Psychoanalytic perspectives of whatever persuasion inevitably direct our attention to what is common to the human condition. As Donald Tuzin has extensively argued in his own work, comparative perspectives in anthropology are essential unless the discipline is simply to wither into relativist trivia; a truly human science must engage with what it means to be human cross-culturally. The Kleinian approach I have taken in this chapter can, I believe, add to Freudian insights concerning the nature of unconscious phantasy processes. Freudian concepts of ambivalence, anxiety and repression—used to powerful effect by some cultural analysts—can be sharpened and given more explanatory force in view of Klein’s understandings concerning the primal forces shaping emotional life. The phantasies she describes, in all their bizarre detail, are to be found in our ethnographies, and the richer these are, the clearer are the parallels with Klein, as I have found with the Ilahita cult and the Balinese Durga.

Critics of psychoanalysis have often maintained that it is demeaning to claim that the religious beliefs of other cultures reflect the fantasies of children and the insane in Western culture. Such arguments, I believe, involve a false reading of psychoanalytic theory, which suggests not that cultural products such as religious beliefs are no different from infantile fantasy or the delusions of the insane but rather that the unconscious mind provides a common stream of fantasy thought on which different cultures draw and then elaborate, and which also emerges in raw, unworked form in the fantasies of Western individuals. The Balinese Durga is a culturally mediated construct, the subject of complex philosophical reflections, mythological elaborations and rich artistic formulations in dance, drama, sculpture and painting. She is quite specific to Balinese culture and yet she encapsulates and crystallises in a very specific cultural form what are also universal themes of the deep unconscious. The same observations equally apply to Ilahita male cults.

The match between the ethnographic data discussed here and the phantasies identified by Klein seem just too specific and too striking to ignore in my view, yet anthropologists in the main rarely bother themselves with psychoanalytic theory, let alone the Kleinian variety.12 Perhaps the confronting ‘otherness’ of such images, stemming as they do from primal experience not usually available to adult consciousness, prevents us from recognising the recurring patterns cross-culturally. Donald Tuzin was an intrepid explorer of these twin dangerous seas of psychoanalytic theory and the comparative method. We who follow in his wake will sorely miss his brave and fair-minded leadership.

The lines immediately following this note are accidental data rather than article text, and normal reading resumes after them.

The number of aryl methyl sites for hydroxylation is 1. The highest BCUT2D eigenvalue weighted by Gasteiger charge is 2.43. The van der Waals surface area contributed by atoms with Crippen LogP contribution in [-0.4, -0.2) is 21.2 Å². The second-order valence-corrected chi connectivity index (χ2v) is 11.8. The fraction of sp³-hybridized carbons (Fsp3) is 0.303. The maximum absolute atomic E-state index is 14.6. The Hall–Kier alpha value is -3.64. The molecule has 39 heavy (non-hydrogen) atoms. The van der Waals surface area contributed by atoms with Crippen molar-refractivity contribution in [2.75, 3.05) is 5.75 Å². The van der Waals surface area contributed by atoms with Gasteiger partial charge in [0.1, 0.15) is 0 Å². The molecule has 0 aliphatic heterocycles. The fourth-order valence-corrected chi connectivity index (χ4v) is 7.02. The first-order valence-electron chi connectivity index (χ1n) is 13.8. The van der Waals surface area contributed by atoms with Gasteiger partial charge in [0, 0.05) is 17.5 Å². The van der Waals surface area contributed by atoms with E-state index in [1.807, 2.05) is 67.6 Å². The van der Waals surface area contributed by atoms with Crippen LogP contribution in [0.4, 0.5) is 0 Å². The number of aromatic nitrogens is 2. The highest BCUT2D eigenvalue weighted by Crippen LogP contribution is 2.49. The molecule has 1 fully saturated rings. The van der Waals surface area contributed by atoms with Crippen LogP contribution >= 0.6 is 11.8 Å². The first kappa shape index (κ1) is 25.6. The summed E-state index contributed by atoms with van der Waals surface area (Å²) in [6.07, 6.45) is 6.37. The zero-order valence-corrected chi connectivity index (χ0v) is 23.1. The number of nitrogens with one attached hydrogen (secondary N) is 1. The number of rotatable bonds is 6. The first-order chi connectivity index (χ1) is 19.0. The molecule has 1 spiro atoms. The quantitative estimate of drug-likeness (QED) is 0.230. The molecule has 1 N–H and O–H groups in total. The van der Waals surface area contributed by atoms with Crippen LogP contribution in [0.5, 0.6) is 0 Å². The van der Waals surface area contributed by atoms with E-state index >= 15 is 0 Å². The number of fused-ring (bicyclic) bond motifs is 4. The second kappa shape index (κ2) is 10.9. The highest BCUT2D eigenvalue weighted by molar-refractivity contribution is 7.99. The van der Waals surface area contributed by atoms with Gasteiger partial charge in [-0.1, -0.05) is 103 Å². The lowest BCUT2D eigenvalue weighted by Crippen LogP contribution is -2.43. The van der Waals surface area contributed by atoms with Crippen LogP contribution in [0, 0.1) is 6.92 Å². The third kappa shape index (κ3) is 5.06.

I would like to thank two anonymous reviewers of this chapter for pointing out several problems with an earlier draft and the editors of this volume for their support and encouragement.


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1 I have elsewhere described the Balinese goddess Durga (Stephen 1999, 2001, 2005, 2006), but have not previously attempted a psychoanalytic interpretation of her iconography, except to the extent that it is connected to the witch figure.

2 The relationship between Balinese Hinduism and Hinduism (in its many varieties) as found in India has been the topic of much scholarly debate over many years, with some scholars arguing that at best Hinduism in Bali is but skin deep, and others that it is much more deeply rooted (see Stephen 2005). I do not intend to re-enter that debate here but to describe the imagery of the Terrible Mother as encountered in its specifically Balinese cultural forms. My aim is not to compare the Balinese and Indian variants of the goddess—a project well worth undertaking but one that could not be contained within the limits of a single essay. Emigh (1996:89) suggests that the iconography of the Balinese Durga/Rangda might be derived from several different Indian goddesses. Overall, his exploration of the Balinese Rangda clearly demonstrates the ways in which she encapsulates many aspects of the Shakti traditions of India.

3 Variations in the role of goddess over time and in different regions of India are, however, noted by Kinsley (1988:96, 114–15).

4 See Bernet Kempers (1991:32) for an illustration; compare with Mookerjee (1988:48).

5 ‘Uma’ is more common than ‘Parvati’ as the name of Shiva’s divine consort in Bali, while ‘Shiva’ is usually pronounced and spelt ‘Siwa’ or ‘Ciwa’.

6 The sesuhunan are sacred objects representing divine powers, including masks and other items, belonging to the village temples.

7 Freudian interpretations of Kali have been extensively explored by Jeffrey Kripal (2003:196–222).

8 In Kleinian theory, the term ‘phantasy’ is employed to indicate unconscious imaginative processes taking place outside conscious awareness, as distinct from ‘fantasy’, which takes place in consciousness. See Hinshelwood (1991:32–46). In my discussion of Klein, I shall follow this usage throughout this chapter.

9 Nineteenth-century travellers and explorers made similar observations concerning the high status of Balinese women. See Geertz (1980:93) and Vickers (1989).

10 Strathern’s (1990) work on women’s labour and domesticity might also be considered here.

11 My view of the vira contrasts with Kripal’s (2003) Freudian interpretation.

12 Witness the complete overlooking of Klein’s work by Kripal (1998, 2003) in his groundbreaking psychoanalytic studies of Kali. The recent edited study Encountering Kali: In the Margins, at the Center, in the West (McDermott and Kripal 2003) does not so much as list Klein in its index or bibliography. Fossey (2008:4) explicitly rejects Freudian approaches to Rangda, and does not even refer to Klein.